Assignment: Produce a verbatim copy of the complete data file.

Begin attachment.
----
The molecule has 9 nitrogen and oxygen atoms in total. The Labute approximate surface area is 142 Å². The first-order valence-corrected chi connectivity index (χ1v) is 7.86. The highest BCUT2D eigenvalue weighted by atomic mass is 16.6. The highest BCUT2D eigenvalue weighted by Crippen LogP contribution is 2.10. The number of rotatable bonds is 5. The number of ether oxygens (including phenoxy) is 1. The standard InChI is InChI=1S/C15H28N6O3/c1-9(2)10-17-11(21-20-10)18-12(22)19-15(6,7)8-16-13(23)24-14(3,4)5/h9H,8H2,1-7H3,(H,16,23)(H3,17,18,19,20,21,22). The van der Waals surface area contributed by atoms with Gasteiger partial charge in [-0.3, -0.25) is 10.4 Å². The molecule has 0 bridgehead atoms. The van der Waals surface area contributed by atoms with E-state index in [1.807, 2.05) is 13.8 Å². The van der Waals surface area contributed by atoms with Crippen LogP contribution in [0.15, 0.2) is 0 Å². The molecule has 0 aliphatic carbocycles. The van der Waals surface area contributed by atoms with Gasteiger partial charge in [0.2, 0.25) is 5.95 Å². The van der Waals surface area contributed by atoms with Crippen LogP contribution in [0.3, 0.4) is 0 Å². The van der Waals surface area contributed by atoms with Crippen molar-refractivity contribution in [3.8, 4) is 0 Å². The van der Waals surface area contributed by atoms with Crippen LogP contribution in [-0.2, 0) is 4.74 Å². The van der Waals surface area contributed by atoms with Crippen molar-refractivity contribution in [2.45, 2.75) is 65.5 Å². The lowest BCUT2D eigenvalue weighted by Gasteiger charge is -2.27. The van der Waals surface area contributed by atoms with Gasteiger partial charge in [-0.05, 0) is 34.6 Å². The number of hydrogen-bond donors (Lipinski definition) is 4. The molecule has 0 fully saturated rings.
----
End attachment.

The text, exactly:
The molecule has 9 nitrogen and oxygen atoms in total. The Labute approximate surface area is 142 Å². The first-order valence-corrected chi connectivity index (χ1v) is 7.86. The highest BCUT2D eigenvalue weighted by atomic mass is 16.6. The highest BCUT2D eigenvalue weighted by Crippen LogP contribution is 2.10. The number of rotatable bonds is 5. The number of ether oxygens (including phenoxy) is 1. The standard InChI is InChI=1S/C15H28N6O3/c1-9(2)10-17-11(21-20-10)18-12(22)19-15(6,7)8-16-13(23)24-14(3,4)5/h9H,8H2,1-7H3,(H,16,23)(H3,17,18,19,20,21,22). The van der Waals surface area contributed by atoms with Gasteiger partial charge in [-0.3, -0.25) is 10.4 Å². The molecule has 0 bridgehead atoms. The van der Waals surface area contributed by atoms with E-state index in [1.807, 2.05) is 13.8 Å². The van der Waals surface area contributed by atoms with Crippen LogP contribution in [0.15, 0.2) is 0 Å². The molecule has 0 aliphatic carbocycles. The van der Waals surface area contributed by atoms with Gasteiger partial charge in [0.2, 0.25) is 5.95 Å². The van der Waals surface area contributed by atoms with Crippen LogP contribution in [0.3, 0.4) is 0 Å². The van der Waals surface area contributed by atoms with Crippen molar-refractivity contribution in [3.8, 4) is 0 Å². The van der Waals surface area contributed by atoms with Crippen LogP contribution in [-0.2, 0) is 4.74 Å². The van der Waals surface area contributed by atoms with Crippen molar-refractivity contribution in [2.45, 2.75) is 65.5 Å². The lowest BCUT2D eigenvalue weighted by Gasteiger charge is -2.27. The van der Waals surface area contributed by atoms with Gasteiger partial charge in [-0.05, 0) is 34.6 Å². The number of hydrogen-bond donors (Lipinski definition) is 4. The molecule has 0 fully saturated rings.